On Monday, my youngest child, Lilah, was eating breakfast at our kitchen table. She pulled the newspaper toward her and read the headline: “Girl in the Shadows.” She stumbled on pronouncing Dasani’s name, but got “homeless” pretty easily.
My daughter is 5, and she can read the headlines in the New York Times. Dasani is 12 years old, and lives in one room of a homeless shelter with her seven siblings and her parents, who are battling drug addiction. My daughter and her brothers get a home-cooked breakfast in their own rooms or at the kitchen table. Dasani stands in line to heat up a packaged meal in the cafeteria. My children chose to give up their Hanukkah gifts this year so the money could go to charity. Dasani stopped wearing her uniform to school because she couldn’t launder it. My daughter is in a private kindergarten and my sons go to a public school with a nice playground, computers, and a PTO that raises money for the arts. Dasani’s school may lose its dance studio–the place this girl feels most confident–to a charter school.
How do we talk about this? As a nation, how do we start to really talk about the divide between Dasani and my children?
I believe it starts with honesty. We don’t talk about privilege, not in a personal way, because we fear it will make other people uncomfortable. As a writer, I am guilty. I avoid anything but the vaguest references to what I have because it undermines my credibility to admit that I lead a privileged life. We smooth over difference as much as we can because difference makes us uncomfortable, but that smooth surface is what makes Dasani invisible.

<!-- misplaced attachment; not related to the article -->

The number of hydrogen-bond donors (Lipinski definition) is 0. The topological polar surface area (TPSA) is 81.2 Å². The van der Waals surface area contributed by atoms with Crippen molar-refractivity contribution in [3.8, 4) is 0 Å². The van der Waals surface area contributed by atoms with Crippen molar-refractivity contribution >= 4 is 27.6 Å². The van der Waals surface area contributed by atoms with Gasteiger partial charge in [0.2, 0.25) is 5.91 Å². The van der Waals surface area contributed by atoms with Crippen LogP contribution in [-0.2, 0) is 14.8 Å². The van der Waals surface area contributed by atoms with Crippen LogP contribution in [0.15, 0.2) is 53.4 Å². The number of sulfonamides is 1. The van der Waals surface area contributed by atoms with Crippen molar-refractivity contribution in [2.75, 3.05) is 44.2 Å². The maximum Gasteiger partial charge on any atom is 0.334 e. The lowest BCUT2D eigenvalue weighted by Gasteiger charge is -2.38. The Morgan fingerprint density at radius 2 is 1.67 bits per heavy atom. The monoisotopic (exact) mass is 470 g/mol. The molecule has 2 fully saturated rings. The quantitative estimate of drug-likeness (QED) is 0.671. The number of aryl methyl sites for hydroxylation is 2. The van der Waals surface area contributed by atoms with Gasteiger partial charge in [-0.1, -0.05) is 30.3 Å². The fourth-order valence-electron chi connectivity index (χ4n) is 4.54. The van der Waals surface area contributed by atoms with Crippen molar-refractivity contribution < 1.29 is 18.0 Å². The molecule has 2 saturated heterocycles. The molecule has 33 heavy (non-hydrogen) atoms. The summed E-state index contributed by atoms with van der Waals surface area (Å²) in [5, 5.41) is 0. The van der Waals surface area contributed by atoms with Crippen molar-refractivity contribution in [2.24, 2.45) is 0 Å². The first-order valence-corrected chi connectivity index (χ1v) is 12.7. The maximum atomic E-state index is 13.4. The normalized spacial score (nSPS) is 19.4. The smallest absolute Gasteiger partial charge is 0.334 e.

We don’t need to post the balance in our bank accounts to have an open conversation, but only by naming our privilege can we begin to undermine a system of have and have-not. I’ll go first.
I haven’t had to worry about the price of my groceries in the last several years. My daughter wears hand-me-downs out of a reluctance to waste, rather than necessity. I am able to pursue my writing ambitions and be there for my children after school because I do not need to hold down a full-time job. We give our children music lessons and buy them books in addition to regular trips to the local library. We let our children get as dirty as they want to be, because no one judges us by their cleanliness. We’re considering private school for our children, despite a good neighborhood school.
These basic facts set my children worlds apart from Dasani’s life. The advantages they have are astonishingly clear. They each sleep in their own room, except when they want to have a sleepover. They don’t need to sit in a dirty shelter bathroom with the stall door closed in order to get their own space.
And it’s not fair. It’s simply not fair. I know someone will ask why I don’t just give it all away, but not only would that change little, asking that question is not conducive to the kind of conversation we really need to have. Fear of those comments is exactly why people don’t talk about the system of privilege.
We need to talk honestly and respectfully about the privilege that gives some children so much advantage in life. Only through that honesty can we begin to see the need for change. If those of us with privilege silence it or try to pretend we’re not all that privileged, we’re perpetuating the tacit agreement that renders Dasani invisible.
Silence and denial will lead us nowhere, and certainly not towards understanding.